If youre managing type 2 diabetes with metformin (Glucophage you might benefits of metformin weight loss be well acquainted with unwanted side effects of this drug namely, upset stomach, diarrhea, muscle aches, and sleepiness. These can be a benefits of metformin weight loss figurative and literal pain, but you might welcome one side effect of metformin with open arms, particularly if youve struggled to lose weight. Metformin isnt a weight loss drug, but researchers have found a link between the drug and weight loss. In fact, a long-term study published in April 2012 in the journal. Diabetes Care that was conducted by the Diabetes Prevention Program (DPP) concluded that the drug could serve as a treatment for excess body weight, although more studies are needed. What Is, metformin and How Does It Work? Metformin has been considered a first-line medication in the treatment of type 2 diabetes, and it mainly acts by lowering the amount of glucose released by the liver, says. Minisha Sood, MD, an endocrinologist at Lenox Hill Hospital in New York City. It also helps a hormone called insulin to work benefits of metformin weight loss better by helping muscles use glucose in a more efficient manner. . When insulin works better (and insulin sensitivity improves a persons insulin levels are lower than they would be otherwise. Theres no cure for type 2 diabetes, but the right combination of medication and healthy lifestyle can stabilize blood sugar levels, which, of course, is the end goal of any diabetes treatment. As the medication helps your body properly metabolize food and restores your ability to respond to insulin, youll not only feel better, you can potentially avoid complications of high blood sugar, such as heart disease, kidney damage, nerve damage (diabetic neuropathy and eye damage (retinopathy). Why Does, metformin, cause, weight, loss? The relationship between metformin and weight is unclear, but several theories provide a plausible explanation for weight fluctuations. Reduced hunger is one proven side effect of metformin, according to the Mayo Clinic. It might not appear as if youre eating less with this drug, but the number of calories youre currently consuming for breakfast, lunch, and dinner might be lower than your normal food intake. This subtle change in appetite could be responsible for a gradual decline in weight. Having a frequent upset stomach or diarrhea, which is another side effect of the drug, can also affect your food intake. Temporary gastrointestinal upset (typically experienced at the beginning of treatment) from taking metformin may also play a role in weight loss, says Suzanne Magnotta, benefits of metformin weight loss RD, CDE, vice president of clinical services for Achieving Better Control in Conshohocken, Pennsylvania. Gastrointestinal symptoms common with this drug include stomach pain, diarrhea, and nausea. Discomfort can be so severe that you may not feel like eating much, and subsequently consume fewer calories. Is Long-Term Weight Loss Possible on Metformin? Even though metformin can help you shed pounds, the amount you lose might be far less than expected. On average, weight loss after one year on the drug is only 6 pounds, according to the April 2012 Diabetes Care study. So while metformin is often given to people with high insulin levels who have difficulty losing weight, its not a miracle weight loss solution, says.
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Why doctors in the know no longer prescribe metformin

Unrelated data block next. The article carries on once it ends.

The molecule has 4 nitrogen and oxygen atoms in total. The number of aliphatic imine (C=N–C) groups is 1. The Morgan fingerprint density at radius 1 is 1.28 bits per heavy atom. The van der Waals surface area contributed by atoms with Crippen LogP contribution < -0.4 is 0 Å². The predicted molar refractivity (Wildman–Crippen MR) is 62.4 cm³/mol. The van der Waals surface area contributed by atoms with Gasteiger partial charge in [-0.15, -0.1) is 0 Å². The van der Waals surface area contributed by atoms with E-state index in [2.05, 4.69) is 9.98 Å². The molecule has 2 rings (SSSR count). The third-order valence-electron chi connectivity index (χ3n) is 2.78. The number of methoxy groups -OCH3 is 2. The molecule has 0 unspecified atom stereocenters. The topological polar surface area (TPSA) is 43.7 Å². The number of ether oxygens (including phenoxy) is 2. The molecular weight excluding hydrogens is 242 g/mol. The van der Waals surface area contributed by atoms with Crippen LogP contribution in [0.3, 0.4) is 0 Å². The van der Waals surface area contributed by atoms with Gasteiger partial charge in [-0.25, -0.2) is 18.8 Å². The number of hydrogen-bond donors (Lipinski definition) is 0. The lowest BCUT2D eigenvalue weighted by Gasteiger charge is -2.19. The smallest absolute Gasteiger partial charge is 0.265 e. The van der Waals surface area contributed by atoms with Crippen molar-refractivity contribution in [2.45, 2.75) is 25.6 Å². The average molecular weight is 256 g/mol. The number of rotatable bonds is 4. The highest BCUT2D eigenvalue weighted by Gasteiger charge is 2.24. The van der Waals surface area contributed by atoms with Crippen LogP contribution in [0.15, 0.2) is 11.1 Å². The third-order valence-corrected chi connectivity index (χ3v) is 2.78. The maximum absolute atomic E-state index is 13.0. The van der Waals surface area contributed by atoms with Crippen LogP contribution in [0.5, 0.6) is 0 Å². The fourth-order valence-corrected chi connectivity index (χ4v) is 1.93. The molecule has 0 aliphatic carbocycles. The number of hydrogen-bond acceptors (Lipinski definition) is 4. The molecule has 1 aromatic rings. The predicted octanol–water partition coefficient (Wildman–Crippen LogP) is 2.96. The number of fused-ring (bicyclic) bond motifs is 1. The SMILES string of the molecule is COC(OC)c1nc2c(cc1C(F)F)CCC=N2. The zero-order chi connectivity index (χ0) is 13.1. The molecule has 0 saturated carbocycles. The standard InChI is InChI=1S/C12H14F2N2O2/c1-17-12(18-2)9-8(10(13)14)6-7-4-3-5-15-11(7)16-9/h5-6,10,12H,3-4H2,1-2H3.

Although the year is young, it has already brought my first moral dilemma. In early January a friend mentioned that his New Year's resolution was to why doctors in the know no longer prescribe metformin beat his chronic depression once and for all. Over the years he had tried a medicine chest's worth of antidepressants, but none had really helped in why doctors in the know no longer prescribe metformin any enduring way, and when the side effects became so unpleasant that he stopped taking them, the withdrawal symptoms (cramps, dizziness, headaches) were torture. Did I know of any research that might help him decide whether a new antidepressant his doctor recommended might finally lift his chronic darkness at noon? The moral dilemma was this: oh, yes, I knew of 20-plus years of research on antidepressants, from the old tricyclics to the newer selective serotonin reuptake inhibitors (ssris) that target serotonin (Zoloft, Paxil, and the granddaddy of them all, Prozac, as well as their generic. The research had shown why doctors in the know no longer prescribe metformin that antidepressants help about three quarters of people with depression who take them, a consistent finding that serves as the basis for the oft-repeated mantra "There is no question that the safety and efficacy of antidepressants rest on solid scientific evidence. The New York Times. But ever since a seminal study in 1998, whose findings were reinforced by landmark research. The Journal of the, american Medical Association last month, that evidence has come with a big asterisk. Yes, the drugs are effective, in that they lift depression in most patients. But that benefit is hardly more than what patients get when they, unknowingly and as part of a study, take a dummy pilla placebo. As more and more scientists who study depression and the drugs that treat it are concluding, that suggests that antidepressants are basically expensive Tic Tacs. Hence the moral dilemma. The placebo effectthat is, a medical benefit you get from an inert pill or other sham treatmentrests on the holy trinity of belief, expectation, and hope. But telling someone with depression who is being helped by antidepressants, or who (like my friend) hopes to be helped, threatens to topple the whole house of cards. Explain that it's all in their heads, that the reason they're benefiting is the same reason why Disney's Dumbo could initially fly only with a feather clutched in his trunkbelieving makes it soand the magic dissipates like fairy dust in a windstorm. So rather than tell my friend all this, I chickened out. Sure, I said, there's lots of research showing that a new kind of antidepressant might help you. Come, let me show you the studies on PubMed. It seems I am not alone in having moral qualms about blowing the whistle on antidepressants. That first analysis, in 1998, examined 38 manufacturer-sponsored studies involving just over 3,000 depressed patients. The authors, psychology researchers Irving Kirsch and Guy Sapirstein of the University of Connecticut, sawas everyone else hadthat patients did improve, often substantially, on ssris, tricyclics, and even MAO inhibitors, a class of antidepressants that dates from the 1950s. This improvement, demonstrated in scores of clinical trials, is the basis for the ubiquitous claim that antidepressants work. But when Kirsch compared the improvement in patients taking the drugs with the improvement in those taking dummy pillsclinical trials typically compare an experimental drug with a placebohe saw that the difference was minuscule. Patients on a placebo improved about 75 percent as much as those on drugs. Put another way, three quarters of the benefit from antidepressants seems to be a placebo effect. "We wondered, what's going on?" recalls Kirsch, who is now at the University of Hull in England. "These are supposed to be wonder drugs and have huge effects.". Recommended Slideshows, the study's impact? The number of Americans taking antidepressants doubled in a decade, from.3 million in 1996 to 27 million in 2005. To be sure, the drugs have helped tens of millions of people, and Kirsch certainly does not advocate that patients suffering from depression stop taking the drugs. But they are not necessarily the best first choice. Psychotherapy, for instance, works for moderate, severe, and even very severe depression. And why doctors in the know no longer prescribe metformin although for some patients, psychotherapy in combination with an initial course of prescription antidepressants works even better, the question is, how do the drugs work? Kirsch's study and, now, others conclude that the lion's share of the drugs' effect comes from the fact that patients expect to be helped by them, and not from any direct chemical action on the brain, especially for anything short of very severe depression. As the inexorable rise in the use of antidepressants suggests, that conclusion can't hold a candle to the simplistic "antidepressants work!" (unstated corollary: "but don't ask how message.